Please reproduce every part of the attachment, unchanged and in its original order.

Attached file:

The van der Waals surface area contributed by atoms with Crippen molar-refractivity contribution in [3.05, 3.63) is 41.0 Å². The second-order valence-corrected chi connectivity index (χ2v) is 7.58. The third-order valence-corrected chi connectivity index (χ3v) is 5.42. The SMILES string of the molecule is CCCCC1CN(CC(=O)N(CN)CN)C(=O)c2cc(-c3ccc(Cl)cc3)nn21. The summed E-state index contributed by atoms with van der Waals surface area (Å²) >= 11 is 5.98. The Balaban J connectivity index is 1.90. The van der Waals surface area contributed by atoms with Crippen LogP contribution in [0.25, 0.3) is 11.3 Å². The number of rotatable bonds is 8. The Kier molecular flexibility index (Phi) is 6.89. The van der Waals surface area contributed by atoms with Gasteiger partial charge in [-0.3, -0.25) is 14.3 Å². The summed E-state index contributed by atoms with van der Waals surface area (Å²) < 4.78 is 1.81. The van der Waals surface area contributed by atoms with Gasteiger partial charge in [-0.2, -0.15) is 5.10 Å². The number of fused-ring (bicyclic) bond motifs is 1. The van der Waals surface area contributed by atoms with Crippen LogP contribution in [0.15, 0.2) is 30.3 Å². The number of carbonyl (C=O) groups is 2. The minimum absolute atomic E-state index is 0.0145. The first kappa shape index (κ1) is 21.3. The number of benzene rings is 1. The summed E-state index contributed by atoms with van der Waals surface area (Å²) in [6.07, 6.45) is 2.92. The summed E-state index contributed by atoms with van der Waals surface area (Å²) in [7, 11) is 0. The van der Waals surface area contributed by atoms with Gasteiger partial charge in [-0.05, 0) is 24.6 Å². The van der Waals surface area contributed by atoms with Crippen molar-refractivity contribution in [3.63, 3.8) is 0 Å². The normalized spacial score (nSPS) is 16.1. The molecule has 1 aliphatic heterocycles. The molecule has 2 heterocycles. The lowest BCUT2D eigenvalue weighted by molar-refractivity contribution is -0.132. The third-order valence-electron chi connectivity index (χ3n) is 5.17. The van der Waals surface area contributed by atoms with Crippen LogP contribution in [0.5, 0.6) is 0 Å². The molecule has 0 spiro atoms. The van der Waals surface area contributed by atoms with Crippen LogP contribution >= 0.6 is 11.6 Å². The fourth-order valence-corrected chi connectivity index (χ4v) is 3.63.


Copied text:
The van der Waals surface area contributed by atoms with Crippen molar-refractivity contribution in [3.05, 3.63) is 41.0 Å². The second-order valence-corrected chi connectivity index (χ2v) is 7.58. The third-order valence-corrected chi connectivity index (χ3v) is 5.42. The SMILES string of the molecule is CCCCC1CN(CC(=O)N(CN)CN)C(=O)c2cc(-c3ccc(Cl)cc3)nn21. The summed E-state index contributed by atoms with van der Waals surface area (Å²) >= 11 is 5.98. The Balaban J connectivity index is 1.90. The van der Waals surface area contributed by atoms with Crippen LogP contribution in [0.25, 0.3) is 11.3 Å². The number of rotatable bonds is 8. The Kier molecular flexibility index (Phi) is 6.89. The van der Waals surface area contributed by atoms with Gasteiger partial charge in [-0.3, -0.25) is 14.3 Å². The summed E-state index contributed by atoms with van der Waals surface area (Å²) < 4.78 is 1.81. The van der Waals surface area contributed by atoms with Gasteiger partial charge in [-0.2, -0.15) is 5.10 Å². The number of fused-ring (bicyclic) bond motifs is 1. The van der Waals surface area contributed by atoms with Crippen LogP contribution in [0.15, 0.2) is 30.3 Å². The number of carbonyl (C=O) groups is 2. The minimum absolute atomic E-state index is 0.0145. The first kappa shape index (κ1) is 21.3. The number of benzene rings is 1. The summed E-state index contributed by atoms with van der Waals surface area (Å²) in [6.07, 6.45) is 2.92. The summed E-state index contributed by atoms with van der Waals surface area (Å²) in [7, 11) is 0. The van der Waals surface area contributed by atoms with Gasteiger partial charge in [-0.05, 0) is 24.6 Å². The van der Waals surface area contributed by atoms with Crippen molar-refractivity contribution in [3.63, 3.8) is 0 Å². The normalized spacial score (nSPS) is 16.1. The molecule has 1 aliphatic heterocycles. The molecule has 2 heterocycles. The lowest BCUT2D eigenvalue weighted by molar-refractivity contribution is -0.132. The third-order valence-electron chi connectivity index (χ3n) is 5.17. The van der Waals surface area contributed by atoms with Crippen LogP contribution in [0.5, 0.6) is 0 Å². The molecule has 0 spiro atoms. The van der Waals surface area contributed by atoms with Crippen LogP contribution >= 0.6 is 11.6 Å². The fourth-order valence-corrected chi connectivity index (χ4v) is 3.63.